burymenotAll my children should know by now that I have donated my body to science. No funeral, BUT, I do want them to all gather in one place soon after I die to have a grand old family dinner. Tell all kinds of tall tales about dear old dad.

They should also know that I have DO NOT RESUSCITATE messages all over the place. One of these days, I might even get DNR tattooed on my chest!

My mother had tubes attached before anyone realized her wishes, and in Utah, once the tubes are inserted, it is next to impossible to have them removed. NO TUBES, please.

Last night (21Feb17) on Coast to Coast AM, the theme was end-of-life decision-making. This is a synopsis:

Jessica Zitter, M.D. is an expert on the medical experience of death and dying. She attended Stanford University and Case Western Reserve Medical School and is featured in Extremis, an Oscar-nominated documentary about end-of-life decision-making in an ICU. In the first half, she discussed her ideas for a better way to exit life that could change some of the basic tenets of medical culture. Dr. Zitter realized that in many cases, in her attempts to prolong lives, such as by hooking patients up to feeding or breathing tubes, she was actually causing more suffering for them. Because of this she added a new type of medical training– palliative care, to her regular practice at the ICU.

bury2For dying or serious ill patients, the use of medical technology and machinery, or the “End of Life Conveyor Belt,” doesn’t always make sense, but the default medical position has been to keep patients alive at all costs, she pointed out. A good death is “what is most in line with a particular person’s preferences and values,” she continued, and that’s why we need to be communicating a lot more about the issue. Death and end-of-life decisions are seen as a taboo subject, and like sex education, they should be brought more out in the open and taught in schools, she advocated.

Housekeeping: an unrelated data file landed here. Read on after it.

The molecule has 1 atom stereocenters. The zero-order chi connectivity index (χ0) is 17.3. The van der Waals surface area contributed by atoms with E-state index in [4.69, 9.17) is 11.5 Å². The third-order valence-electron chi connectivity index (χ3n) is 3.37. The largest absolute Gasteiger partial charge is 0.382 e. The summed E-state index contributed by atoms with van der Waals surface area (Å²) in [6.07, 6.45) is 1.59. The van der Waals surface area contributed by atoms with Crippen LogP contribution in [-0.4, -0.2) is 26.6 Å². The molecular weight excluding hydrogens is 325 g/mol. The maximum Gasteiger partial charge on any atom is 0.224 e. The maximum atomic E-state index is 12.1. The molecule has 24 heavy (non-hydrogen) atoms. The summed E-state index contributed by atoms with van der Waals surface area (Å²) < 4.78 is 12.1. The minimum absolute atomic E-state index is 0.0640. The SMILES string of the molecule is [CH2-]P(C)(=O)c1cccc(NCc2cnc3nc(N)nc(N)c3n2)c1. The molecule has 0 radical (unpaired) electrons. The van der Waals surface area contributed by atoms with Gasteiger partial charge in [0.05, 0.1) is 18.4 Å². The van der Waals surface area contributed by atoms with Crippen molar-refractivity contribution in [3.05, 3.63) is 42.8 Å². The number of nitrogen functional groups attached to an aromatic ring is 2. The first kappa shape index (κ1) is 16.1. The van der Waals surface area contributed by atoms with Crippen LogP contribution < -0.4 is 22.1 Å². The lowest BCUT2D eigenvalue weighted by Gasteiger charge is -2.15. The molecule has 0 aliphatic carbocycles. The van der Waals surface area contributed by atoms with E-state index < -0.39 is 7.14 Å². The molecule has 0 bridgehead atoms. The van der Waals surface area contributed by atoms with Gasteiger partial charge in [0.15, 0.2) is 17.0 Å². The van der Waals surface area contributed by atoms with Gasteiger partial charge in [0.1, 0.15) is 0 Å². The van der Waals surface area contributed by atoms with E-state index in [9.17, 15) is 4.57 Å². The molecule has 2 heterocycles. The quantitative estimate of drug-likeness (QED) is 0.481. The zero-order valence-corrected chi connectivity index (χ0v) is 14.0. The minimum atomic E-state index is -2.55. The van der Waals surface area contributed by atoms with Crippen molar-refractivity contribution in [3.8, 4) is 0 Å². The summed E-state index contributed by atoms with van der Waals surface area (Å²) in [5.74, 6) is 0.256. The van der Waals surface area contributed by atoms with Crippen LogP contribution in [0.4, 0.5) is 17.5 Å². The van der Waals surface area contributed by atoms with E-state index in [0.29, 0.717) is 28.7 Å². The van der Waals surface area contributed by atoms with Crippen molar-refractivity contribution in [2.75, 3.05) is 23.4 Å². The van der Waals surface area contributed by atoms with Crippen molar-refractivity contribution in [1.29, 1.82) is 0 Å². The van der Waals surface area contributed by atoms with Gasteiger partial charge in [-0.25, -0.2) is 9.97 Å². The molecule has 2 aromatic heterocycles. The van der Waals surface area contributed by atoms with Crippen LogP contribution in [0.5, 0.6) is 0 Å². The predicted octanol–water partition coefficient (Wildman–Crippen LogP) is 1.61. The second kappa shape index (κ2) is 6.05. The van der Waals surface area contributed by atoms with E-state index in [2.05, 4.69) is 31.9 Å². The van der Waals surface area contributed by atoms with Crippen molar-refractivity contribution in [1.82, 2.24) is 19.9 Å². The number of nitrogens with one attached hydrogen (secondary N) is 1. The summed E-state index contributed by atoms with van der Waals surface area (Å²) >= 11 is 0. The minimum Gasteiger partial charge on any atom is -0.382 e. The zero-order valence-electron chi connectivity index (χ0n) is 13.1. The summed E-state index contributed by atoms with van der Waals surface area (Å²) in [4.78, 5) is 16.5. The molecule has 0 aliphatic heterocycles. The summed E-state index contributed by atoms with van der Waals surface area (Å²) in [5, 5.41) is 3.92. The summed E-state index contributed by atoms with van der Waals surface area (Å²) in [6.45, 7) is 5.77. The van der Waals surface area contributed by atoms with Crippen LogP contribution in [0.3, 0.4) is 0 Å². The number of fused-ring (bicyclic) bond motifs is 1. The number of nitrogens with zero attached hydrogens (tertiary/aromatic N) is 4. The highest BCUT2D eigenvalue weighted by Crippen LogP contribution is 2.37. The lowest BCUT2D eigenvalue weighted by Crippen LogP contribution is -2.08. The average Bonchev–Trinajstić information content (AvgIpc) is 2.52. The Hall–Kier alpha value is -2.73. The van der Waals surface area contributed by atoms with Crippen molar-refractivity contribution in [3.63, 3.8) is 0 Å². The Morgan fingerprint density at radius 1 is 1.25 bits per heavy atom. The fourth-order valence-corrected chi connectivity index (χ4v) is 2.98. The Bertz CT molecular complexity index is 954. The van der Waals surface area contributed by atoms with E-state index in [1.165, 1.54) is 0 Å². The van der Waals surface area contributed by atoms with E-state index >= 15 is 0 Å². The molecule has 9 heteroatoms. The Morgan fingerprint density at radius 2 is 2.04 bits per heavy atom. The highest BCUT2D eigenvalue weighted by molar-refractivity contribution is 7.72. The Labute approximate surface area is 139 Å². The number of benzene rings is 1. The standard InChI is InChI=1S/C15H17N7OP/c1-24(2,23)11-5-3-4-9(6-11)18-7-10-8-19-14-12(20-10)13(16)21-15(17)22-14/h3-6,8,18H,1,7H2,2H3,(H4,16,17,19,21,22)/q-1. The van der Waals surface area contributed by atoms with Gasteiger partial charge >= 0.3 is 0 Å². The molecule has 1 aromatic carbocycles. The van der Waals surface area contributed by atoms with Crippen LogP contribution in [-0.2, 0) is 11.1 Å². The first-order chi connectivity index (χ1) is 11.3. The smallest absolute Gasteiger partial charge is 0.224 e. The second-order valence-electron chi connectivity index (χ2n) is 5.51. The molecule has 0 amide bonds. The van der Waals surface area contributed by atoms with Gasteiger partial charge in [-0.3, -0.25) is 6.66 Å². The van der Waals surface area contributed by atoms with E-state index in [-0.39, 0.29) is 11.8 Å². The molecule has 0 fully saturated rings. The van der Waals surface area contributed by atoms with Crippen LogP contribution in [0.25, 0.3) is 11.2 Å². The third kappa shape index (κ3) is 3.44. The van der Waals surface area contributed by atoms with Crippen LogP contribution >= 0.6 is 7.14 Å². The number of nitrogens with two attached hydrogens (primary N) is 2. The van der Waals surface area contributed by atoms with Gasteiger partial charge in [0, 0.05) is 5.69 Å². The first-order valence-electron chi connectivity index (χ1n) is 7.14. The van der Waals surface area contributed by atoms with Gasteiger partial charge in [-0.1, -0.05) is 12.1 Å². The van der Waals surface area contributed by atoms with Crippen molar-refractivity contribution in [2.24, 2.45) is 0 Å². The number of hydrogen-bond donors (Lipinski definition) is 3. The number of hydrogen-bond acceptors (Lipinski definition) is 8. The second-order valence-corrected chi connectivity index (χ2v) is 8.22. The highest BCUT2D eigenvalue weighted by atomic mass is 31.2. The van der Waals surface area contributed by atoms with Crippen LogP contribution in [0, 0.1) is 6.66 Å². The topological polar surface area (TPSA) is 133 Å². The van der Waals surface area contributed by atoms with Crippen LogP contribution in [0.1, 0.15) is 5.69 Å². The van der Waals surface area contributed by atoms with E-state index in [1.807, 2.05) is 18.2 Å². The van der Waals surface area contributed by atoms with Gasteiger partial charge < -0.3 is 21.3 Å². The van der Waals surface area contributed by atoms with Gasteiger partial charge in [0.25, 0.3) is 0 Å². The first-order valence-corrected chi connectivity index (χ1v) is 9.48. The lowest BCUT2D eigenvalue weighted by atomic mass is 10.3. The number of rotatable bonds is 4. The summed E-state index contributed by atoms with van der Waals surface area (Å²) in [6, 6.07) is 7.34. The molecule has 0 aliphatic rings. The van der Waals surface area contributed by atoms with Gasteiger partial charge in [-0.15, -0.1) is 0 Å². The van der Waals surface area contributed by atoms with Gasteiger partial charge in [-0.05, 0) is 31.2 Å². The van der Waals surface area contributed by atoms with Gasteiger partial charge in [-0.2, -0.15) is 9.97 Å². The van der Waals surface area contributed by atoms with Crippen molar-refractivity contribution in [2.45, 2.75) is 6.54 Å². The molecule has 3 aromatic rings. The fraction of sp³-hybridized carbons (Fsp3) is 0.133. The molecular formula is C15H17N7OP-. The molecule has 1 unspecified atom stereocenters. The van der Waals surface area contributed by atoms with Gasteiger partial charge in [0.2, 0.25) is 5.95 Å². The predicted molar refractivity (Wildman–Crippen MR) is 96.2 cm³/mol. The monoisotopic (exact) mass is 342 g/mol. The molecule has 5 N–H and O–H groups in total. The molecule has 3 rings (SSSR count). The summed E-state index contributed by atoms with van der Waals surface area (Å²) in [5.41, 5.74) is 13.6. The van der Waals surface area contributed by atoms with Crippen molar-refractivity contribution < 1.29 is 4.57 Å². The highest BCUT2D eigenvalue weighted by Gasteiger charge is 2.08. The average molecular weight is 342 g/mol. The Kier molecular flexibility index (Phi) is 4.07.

She cited the Zen Hospice Project in San Francisco as a good example of making dying patients’ lives as high quality as possible. Zitter talked about POLST, a binding physician’s order dealing with life sustaining treatments, and advised patients who do not want life to receive treatments such as a respirator, to sign one of these documents in advance. She also spoke about witnessing the phenomenon of dying patients seemingly hanging on until they receive their loved ones’ permission to pass.



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